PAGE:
A Call To Action For Equality

As companies are beginning to take action and address the inequalities that many black Americans face even in a post civil rights era, they release statements and make donations to major organizations leading the fight. Many of the donations made by companies toward aiding the black community are going to the NAACP, The Black Lives Matter Movement, and other major organizations fighting for justice. Amazon donated a total of 10 million dollars to 11 different organizations in an effort to show their support for the black community in the wake of George Floyd’s murder. Similarly, Nike has done their part in running a campaign in which they  urge users to acknowledge their own privilege instead of discrediting the BLM movement as well as making a sizable donation to local and national charities. Major beauty brand, Glossier, has also pledged $500,000 to a variety of organizations fighting against racial injustice as well as an additional $500,000 to supporting smaller black-owned beauty businesses. 

Centralized and narrow efforts, especially from companies familiar with the industry and the limitations for Black people and minorities in these fields, are more effective in combating inequalities. Contributions must be thoughtful and localize specific problems instead of simply just ‘racism” and “discrimination”, they must acknowledge the presence of injustices  everywhere and that includes their own industry. The importance of local efforts is that they are specific and tackle the intricacies of racism and its prevalence in everyday life. 

Glossier’s effort to support black-owned beauty businesses acknowledges the lack of representation in the makeup industry in all of its forms. First of all, most current beauty trends are currently based on styles taken from black culture. The new wave of girls wearing extra glossy lips, bright shades of eyeshadow, and shimmery cheekbones are all based on trends from the black community. Then there’s the lack of inclusivity when it comes to foundation shades as they are generally not geared toward black consumers. Foundation shades have ranges of fairer tones and limited selections for darker skin tones. Similarly, their donation to support black businesses means they’re actively supporting black businesses that are more likely to face loan discrimination when approaching banks. Less than 47% of financing applications submitted by Black Americans are approved, meaning that they are half as likely to even get the chance to enter the industry all together. Glossier’s response was appropriate because it both acknowledges the global issue of black inequality, but also in their own field, and it takes action toward relieving both.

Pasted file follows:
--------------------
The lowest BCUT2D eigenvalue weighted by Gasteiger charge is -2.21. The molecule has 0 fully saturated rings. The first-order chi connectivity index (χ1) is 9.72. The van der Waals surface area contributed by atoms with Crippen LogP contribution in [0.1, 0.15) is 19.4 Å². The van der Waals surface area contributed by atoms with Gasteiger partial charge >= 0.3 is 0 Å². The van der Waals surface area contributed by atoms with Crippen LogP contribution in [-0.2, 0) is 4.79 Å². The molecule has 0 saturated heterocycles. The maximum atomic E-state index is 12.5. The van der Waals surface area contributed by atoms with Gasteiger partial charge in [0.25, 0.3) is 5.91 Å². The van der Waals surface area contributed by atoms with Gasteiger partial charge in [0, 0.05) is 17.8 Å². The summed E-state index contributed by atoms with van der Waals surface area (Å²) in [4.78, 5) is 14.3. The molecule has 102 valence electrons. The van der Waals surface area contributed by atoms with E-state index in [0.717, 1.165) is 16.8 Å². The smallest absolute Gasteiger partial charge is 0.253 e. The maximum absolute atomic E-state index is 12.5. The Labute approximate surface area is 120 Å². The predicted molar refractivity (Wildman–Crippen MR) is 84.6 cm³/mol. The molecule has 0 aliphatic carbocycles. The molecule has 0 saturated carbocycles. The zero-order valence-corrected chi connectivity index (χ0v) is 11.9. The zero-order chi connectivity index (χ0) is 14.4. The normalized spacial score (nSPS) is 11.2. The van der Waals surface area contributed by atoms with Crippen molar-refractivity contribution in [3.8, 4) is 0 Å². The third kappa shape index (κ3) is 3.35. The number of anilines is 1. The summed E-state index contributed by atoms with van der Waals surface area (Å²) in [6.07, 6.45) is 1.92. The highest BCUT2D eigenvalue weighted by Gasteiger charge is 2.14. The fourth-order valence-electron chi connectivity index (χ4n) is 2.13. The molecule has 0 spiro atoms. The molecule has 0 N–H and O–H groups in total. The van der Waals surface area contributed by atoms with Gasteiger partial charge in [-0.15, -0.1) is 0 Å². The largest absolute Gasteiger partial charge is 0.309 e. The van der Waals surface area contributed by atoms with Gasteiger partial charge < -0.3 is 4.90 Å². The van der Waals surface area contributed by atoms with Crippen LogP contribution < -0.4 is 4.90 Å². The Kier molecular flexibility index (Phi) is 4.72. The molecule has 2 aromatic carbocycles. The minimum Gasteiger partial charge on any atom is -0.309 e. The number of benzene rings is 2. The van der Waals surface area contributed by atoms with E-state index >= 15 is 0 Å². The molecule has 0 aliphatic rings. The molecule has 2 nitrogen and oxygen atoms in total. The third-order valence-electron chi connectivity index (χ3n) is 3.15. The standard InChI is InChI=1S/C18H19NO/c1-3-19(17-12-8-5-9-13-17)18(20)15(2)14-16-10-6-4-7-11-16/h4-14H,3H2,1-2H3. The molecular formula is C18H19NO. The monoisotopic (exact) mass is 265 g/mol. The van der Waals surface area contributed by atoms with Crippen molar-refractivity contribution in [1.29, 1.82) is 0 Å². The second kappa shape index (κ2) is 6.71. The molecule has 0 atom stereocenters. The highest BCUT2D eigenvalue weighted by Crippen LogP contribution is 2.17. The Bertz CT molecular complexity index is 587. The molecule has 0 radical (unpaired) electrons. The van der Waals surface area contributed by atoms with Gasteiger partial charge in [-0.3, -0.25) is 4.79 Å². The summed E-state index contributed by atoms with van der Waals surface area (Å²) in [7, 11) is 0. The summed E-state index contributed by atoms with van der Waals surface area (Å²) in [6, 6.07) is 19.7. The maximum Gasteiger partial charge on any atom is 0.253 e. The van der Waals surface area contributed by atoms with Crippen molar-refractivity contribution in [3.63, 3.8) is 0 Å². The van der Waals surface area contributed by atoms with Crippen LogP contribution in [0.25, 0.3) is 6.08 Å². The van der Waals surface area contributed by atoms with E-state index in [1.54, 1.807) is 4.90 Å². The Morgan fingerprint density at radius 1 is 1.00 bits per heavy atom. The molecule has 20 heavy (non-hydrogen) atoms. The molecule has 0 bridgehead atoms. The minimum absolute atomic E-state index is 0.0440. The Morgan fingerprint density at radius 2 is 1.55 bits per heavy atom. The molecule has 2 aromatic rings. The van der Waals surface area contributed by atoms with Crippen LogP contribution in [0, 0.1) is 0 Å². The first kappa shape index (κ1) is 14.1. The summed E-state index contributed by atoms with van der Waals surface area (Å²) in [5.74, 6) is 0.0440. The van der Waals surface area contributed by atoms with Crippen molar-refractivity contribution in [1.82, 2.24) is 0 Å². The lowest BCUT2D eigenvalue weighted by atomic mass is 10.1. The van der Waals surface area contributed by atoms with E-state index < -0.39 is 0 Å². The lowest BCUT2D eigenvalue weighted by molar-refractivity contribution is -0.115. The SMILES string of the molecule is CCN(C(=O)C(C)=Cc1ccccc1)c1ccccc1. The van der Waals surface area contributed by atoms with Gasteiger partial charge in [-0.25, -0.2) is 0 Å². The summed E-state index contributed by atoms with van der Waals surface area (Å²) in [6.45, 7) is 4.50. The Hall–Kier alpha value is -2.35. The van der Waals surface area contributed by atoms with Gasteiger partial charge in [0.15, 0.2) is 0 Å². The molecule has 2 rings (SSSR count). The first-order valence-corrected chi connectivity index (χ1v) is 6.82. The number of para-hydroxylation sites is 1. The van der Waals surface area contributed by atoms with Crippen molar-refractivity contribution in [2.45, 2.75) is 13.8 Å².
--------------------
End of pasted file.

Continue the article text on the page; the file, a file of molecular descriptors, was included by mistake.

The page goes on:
Nike also announced a $40 million commitment over the next four years to support the Black community in the U.S. on behalf of the NIKE, Jordan and Converse brands collectively. Nike stated that during this past year, it stepped up its own efforts and measures of accountability in the areas of diversity, inclusion and belonging. In 2016 Nike said that in fiscal year 2014/2015 for the first time ever, the percentage of Nike employees who identify as non-white in the U.S. rose above 50% with 21% identifying as black. Nike has also historically supported athlete Colin Kaepernick’s decision to kneel during the national anthem in protest of the United State’s discriminatory practices. Nike’s decision to stand alongside Kaepernick and even make a sizable donation to the black community is significant because of the backlash that many black athletes risk if they chose to take political stances. Nike was boycotted by many after openly supporting Kaepernick and Kaepernick himself lost sponsorships. The recognition of this protest and support for what Kaepernick was speaking of gave the Black Lives Matter movement more validity and simultaneously gave black athletes more of a voice when using their large platforms. Nike’s current actions reflect the same solidarity and recognition of the movement as they continuously support black voices and continue to actively employ more diversity than other leading brands. 

The pressure put on companies and brands to address global race inequality has raised a lot of questions regarding where efforts should be made. Many brands are donating directly to the Black Lives Matter movement as well as different major bail funds, but few are acknowledging the inequalities that exist within their own communities and industry. While those efforts are well-intentioned, they neglect the presence of inequality everywhere and shift the blame rather than participate in the global effort toward equality. 

For more information about SwayBrand, contact Cat Munoz at cat@swaybrand.com

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